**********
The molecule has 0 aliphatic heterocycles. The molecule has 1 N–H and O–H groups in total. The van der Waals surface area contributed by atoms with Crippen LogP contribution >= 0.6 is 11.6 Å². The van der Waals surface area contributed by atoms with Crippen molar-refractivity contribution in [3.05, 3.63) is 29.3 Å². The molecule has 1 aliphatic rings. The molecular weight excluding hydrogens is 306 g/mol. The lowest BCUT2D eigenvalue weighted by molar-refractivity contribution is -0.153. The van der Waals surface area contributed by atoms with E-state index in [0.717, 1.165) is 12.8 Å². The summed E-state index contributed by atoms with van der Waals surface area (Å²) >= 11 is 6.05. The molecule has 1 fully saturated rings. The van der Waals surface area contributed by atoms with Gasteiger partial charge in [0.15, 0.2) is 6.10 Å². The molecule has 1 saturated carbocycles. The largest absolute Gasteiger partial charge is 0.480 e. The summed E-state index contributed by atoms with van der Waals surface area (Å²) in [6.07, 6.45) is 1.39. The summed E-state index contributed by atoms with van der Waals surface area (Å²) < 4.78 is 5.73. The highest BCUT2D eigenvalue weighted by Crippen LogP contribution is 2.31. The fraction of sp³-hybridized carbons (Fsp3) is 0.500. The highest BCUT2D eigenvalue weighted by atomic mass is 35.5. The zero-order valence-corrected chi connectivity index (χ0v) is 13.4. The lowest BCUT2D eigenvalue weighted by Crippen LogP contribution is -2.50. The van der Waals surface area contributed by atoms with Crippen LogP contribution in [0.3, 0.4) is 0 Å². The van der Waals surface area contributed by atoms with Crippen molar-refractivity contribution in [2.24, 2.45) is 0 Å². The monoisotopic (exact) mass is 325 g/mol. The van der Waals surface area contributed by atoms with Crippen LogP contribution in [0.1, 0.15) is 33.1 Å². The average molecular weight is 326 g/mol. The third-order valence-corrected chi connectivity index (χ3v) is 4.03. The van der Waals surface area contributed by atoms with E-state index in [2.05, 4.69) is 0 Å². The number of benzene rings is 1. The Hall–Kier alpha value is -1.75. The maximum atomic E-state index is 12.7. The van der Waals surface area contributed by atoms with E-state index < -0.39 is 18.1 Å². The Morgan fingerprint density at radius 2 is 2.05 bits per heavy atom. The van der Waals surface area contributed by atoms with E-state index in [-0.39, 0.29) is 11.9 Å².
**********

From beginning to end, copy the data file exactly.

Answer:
The molecule has 0 aliphatic heterocycles. The molecule has 1 N–H and O–H groups in total. The van der Waals surface area contributed by atoms with Crippen LogP contribution >= 0.6 is 11.6 Å². The van der Waals surface area contributed by atoms with Crippen molar-refractivity contribution in [3.05, 3.63) is 29.3 Å². The molecule has 1 aliphatic rings. The molecular weight excluding hydrogens is 306 g/mol. The lowest BCUT2D eigenvalue weighted by molar-refractivity contribution is -0.153. The van der Waals surface area contributed by atoms with E-state index in [0.717, 1.165) is 12.8 Å². The summed E-state index contributed by atoms with van der Waals surface area (Å²) >= 11 is 6.05. The molecule has 1 fully saturated rings. The van der Waals surface area contributed by atoms with Gasteiger partial charge in [0.15, 0.2) is 6.10 Å². The molecule has 1 saturated carbocycles. The largest absolute Gasteiger partial charge is 0.480 e. The summed E-state index contributed by atoms with van der Waals surface area (Å²) in [6.07, 6.45) is 1.39. The summed E-state index contributed by atoms with van der Waals surface area (Å²) < 4.78 is 5.73. The highest BCUT2D eigenvalue weighted by Crippen LogP contribution is 2.31. The fraction of sp³-hybridized carbons (Fsp3) is 0.500. The highest BCUT2D eigenvalue weighted by atomic mass is 35.5. The zero-order valence-corrected chi connectivity index (χ0v) is 13.4. The lowest BCUT2D eigenvalue weighted by Crippen LogP contribution is -2.50. The van der Waals surface area contributed by atoms with Crippen LogP contribution in [0.3, 0.4) is 0 Å². The van der Waals surface area contributed by atoms with Crippen molar-refractivity contribution in [2.24, 2.45) is 0 Å². The monoisotopic (exact) mass is 325 g/mol. The van der Waals surface area contributed by atoms with Crippen LogP contribution in [0.1, 0.15) is 33.1 Å². The average molecular weight is 326 g/mol. The third-order valence-corrected chi connectivity index (χ3v) is 4.03. The van der Waals surface area contributed by atoms with E-state index in [2.05, 4.69) is 0 Å². The number of benzene rings is 1. The Hall–Kier alpha value is -1.75. The maximum atomic E-state index is 12.7. The van der Waals surface area contributed by atoms with E-state index < -0.39 is 18.1 Å². The Morgan fingerprint density at radius 2 is 2.05 bits per heavy atom. The van der Waals surface area contributed by atoms with E-state index in [-0.39, 0.29) is 11.9 Å².